ECONOMY: Encouraging Domestic Signs Despite Global Uncertainy
Recent Gauteng Business News
Domestic economic data released during September and October suggests that prospects for a slow recovery in the SA economy remain relatively sound, although the impact of global economic uncertainty provides grounds for ongoing caution.
Daryll Owen, Chief Investment Officer at BoE Private Clients, says that the non-binding proposal by US-based Walmart Stores for the purchase of Massmart during September, together with the earlier HSBC/Nedbank announcement, suggest that foreign companies perceive there to be growth prospects in the local economy.
“The Walmart announcement is a proposal, much like the HSBC/Nedbank announcement, and will only amount to an offer once a due diligence (amongst other factors) is completed. Nevertheless, the offer confirms that South Africa is definitely on the radar screens of foreign investors and companies looking for growth opportunities. SA offers this through a growing middle class, as well as a favourable location as a springboard into Africa,” he says.
Other positive economic signals over the previous two months include the Reserve Bank’s Monetary Policy Committee decision to cut the repo rate to 6% largely on the back of revised (lower) inflation forecasts, the better-than-expected extension in private sector credit, and the expansion in forward looking new vehicle sales orders.
In further support of a relatively positive performance of the South African economy, three of Sake24 and BoE Private Clients’ four provincial barometers showed year-on-year growth in August.
The barometers measure business activity levels in Gauteng, the Western Cape, the Eastern Cape and the Free State. They indicate that during August the economies of the Eastern Cape, Gauteng and the Western Cape showed year on year growth, with only the Free State lagging relative to August 2009.
Economist Mike Schüssler, who compiles the barometers, notes however that virtually across the board activity levels remain far lower than the levels seen three years ago, with only the government sector showing an increase in activity over the three year period.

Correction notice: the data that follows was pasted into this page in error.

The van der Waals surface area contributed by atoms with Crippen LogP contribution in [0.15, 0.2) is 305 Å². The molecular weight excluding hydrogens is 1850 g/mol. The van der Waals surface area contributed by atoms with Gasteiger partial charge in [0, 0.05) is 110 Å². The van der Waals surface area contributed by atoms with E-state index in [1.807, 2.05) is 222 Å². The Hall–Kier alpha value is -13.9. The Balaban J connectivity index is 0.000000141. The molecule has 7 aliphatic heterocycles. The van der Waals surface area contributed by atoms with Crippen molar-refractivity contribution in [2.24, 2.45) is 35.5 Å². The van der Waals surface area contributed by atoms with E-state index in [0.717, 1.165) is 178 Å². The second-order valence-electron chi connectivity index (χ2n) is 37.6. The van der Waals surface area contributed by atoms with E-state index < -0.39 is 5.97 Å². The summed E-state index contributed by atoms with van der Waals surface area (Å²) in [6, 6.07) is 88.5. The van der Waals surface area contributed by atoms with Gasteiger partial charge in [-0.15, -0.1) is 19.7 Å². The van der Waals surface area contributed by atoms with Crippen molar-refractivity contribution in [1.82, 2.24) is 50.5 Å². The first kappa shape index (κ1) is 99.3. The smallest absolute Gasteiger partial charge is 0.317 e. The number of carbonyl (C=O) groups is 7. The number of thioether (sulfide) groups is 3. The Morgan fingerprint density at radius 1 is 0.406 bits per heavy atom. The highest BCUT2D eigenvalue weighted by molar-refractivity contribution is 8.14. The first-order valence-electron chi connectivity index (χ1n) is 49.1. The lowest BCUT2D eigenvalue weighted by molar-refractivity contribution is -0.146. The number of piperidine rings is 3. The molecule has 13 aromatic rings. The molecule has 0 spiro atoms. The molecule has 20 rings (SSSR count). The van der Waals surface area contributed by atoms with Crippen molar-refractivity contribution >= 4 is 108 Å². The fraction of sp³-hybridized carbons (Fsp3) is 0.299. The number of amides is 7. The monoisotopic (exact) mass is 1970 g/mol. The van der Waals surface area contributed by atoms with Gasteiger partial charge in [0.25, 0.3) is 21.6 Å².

“We cannot say that the country’s economy has entered into a growth phase, but is in the midst of a recovery. It will however, take a while before we reach the levels seen in 2008,” he says.
On the more negative side, Owen notes that the PMI fell to 48.4 in September from (50.3 in August), indicating a challenging environment for the manufacturing sector and a potential contraction in output. He also points out that employment prospects in the vehicle component manufacturing sector continue to look dire, with the employment subcomponent still pointing to job losses.
Turning to the global economy, Owen says that the size of the fiscal consolidation required in the developed economies, and the fact that such consolidation must take place simultaneously across many countries, will significantly reduce employment and economic activity in these economies. While the outlook for emerging market growth remains favourable in comparison, the domestic economy cannot be unaffected by fiscal consolidation in the advanced countries.“Given the uncertain global environment we remain cautious on the prospects for the SA economy, but we are encouraged by the SARB’s interest rate cut and the continued recovery in credit and money supply aggregates,” he concludes
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